Inaz Janif has seen young children become the target of racism and teenagers racially abused by adults. Enough is enough, she says.
Because of the colour of her skin, Inaz Janif says she has known racism since she was a child.
But applying for her first job as a teenager was a seminal moment; Ms Janif was told she’d have to remove her headscarf if she wanted to work for the company.
Naturally, she asked her family and friends what to do. Some told her to stay true to herself, while others said she should stop wearing it to get work.
“I guess it was difficult as an 18-year-old to know what to do,” the Victorian-based teacher and Muslim advocate told SBS News.
“But I stayed true to myself. A piece of fabric on my head has nothing to do with my employability.”
A report released on Wednesday found more Australians are reporting being the target of racism compared with 10 years ago.
The Scanlon Foundation's Mapping Social Cohesion survey found the number of people saying they’ve experienced discrimination because of skin colour, ethnic origin or religion, has more than doubled - from nine per cent in 2007 to 20 per cent in 2017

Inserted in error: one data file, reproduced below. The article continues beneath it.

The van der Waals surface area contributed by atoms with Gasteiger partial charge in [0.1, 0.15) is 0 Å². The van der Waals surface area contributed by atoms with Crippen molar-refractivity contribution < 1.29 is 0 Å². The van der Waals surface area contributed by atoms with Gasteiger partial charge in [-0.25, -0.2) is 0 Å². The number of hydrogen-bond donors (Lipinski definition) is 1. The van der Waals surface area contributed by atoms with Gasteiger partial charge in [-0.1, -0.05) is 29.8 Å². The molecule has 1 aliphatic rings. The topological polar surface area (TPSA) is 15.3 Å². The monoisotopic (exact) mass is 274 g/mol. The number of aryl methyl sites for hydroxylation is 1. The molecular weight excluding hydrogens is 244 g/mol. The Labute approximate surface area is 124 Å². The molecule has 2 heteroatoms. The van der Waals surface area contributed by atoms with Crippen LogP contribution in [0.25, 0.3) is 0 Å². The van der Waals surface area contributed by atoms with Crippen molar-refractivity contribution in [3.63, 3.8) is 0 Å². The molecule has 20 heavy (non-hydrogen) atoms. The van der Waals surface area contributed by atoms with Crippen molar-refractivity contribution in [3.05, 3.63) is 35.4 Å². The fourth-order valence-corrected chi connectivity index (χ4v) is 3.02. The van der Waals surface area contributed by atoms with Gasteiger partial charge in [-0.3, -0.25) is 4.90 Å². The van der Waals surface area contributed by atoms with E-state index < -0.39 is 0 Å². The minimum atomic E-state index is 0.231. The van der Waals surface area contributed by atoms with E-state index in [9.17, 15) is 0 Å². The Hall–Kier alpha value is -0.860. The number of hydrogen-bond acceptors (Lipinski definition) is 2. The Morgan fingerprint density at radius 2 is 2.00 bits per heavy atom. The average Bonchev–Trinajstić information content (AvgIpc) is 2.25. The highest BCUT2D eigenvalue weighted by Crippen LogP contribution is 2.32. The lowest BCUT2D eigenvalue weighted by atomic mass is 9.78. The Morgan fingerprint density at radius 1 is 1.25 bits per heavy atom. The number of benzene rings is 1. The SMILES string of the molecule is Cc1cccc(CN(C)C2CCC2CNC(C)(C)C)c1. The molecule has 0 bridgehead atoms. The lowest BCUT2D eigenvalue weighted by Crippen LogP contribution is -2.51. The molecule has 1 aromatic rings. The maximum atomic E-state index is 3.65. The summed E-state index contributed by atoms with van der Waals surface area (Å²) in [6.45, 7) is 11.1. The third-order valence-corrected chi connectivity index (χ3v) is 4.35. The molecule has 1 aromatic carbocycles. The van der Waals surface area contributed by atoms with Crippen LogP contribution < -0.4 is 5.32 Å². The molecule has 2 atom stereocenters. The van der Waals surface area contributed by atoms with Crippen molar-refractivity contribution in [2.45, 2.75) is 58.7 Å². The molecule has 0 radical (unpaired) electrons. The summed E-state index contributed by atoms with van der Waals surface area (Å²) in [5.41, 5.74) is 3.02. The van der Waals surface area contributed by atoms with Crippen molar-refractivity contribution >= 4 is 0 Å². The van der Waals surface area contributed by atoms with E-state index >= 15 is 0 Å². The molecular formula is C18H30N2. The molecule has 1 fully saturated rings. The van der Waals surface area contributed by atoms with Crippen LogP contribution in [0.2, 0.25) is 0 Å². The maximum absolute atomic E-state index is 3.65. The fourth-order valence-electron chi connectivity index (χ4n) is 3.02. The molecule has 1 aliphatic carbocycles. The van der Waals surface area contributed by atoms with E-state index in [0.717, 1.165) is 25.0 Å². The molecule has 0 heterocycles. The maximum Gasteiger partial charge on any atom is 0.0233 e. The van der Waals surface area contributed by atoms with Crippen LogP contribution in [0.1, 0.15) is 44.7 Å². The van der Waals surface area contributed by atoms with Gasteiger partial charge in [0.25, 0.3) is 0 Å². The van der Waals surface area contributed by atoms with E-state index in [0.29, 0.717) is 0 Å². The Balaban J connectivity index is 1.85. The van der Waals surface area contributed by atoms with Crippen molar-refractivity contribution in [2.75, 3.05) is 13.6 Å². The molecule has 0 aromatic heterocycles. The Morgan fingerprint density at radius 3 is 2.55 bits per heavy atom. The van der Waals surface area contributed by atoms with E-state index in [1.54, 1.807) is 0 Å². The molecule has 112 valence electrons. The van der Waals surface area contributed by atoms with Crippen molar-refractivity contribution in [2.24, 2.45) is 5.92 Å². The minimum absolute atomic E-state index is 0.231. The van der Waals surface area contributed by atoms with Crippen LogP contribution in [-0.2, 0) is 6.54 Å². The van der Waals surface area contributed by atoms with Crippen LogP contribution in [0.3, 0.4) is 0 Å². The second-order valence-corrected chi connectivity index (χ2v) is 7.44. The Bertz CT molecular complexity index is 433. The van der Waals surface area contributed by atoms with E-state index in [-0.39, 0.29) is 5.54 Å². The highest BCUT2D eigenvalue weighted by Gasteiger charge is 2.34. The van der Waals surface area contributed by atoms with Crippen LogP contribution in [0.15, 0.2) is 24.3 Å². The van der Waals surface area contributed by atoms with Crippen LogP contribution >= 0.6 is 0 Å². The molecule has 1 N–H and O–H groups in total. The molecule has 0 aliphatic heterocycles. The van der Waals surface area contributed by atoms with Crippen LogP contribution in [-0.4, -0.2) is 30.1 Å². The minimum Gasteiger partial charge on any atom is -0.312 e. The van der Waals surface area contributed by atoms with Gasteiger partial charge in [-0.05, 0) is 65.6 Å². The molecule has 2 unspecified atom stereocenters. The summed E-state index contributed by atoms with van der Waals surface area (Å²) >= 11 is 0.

Ms Janif isn’t surprised.
“I’ve had friends who have been attacked, I’ve had friends driven off the road; I’ve had friends who’ve had their hijabs torn off in public,” she explains.
Ms Janif says she decided to get vocal about racism after seeing Muslim teenagers being abused last year by an adult. The teens brushed off the incident because it wasn’t anything new to them.
“They told me 'it's happened before, I’m fine'.
“That’s a signal that young people are accepting of the violence and the hate that comes towards them, and that’s unacceptable to me and should be to everyone here.”
In another incident, Ms Janif discovered Islamophobic posters targeting children at a primary school.
"Children should be off limits” to racist abuse, she said.
"And when grown adults are putting up this sort of thing on the weekend to target children I think we should all stand up and say this is unacceptable.
“It has a long-term impact on your mental health and wellbeing ... It messes with your self-worth.”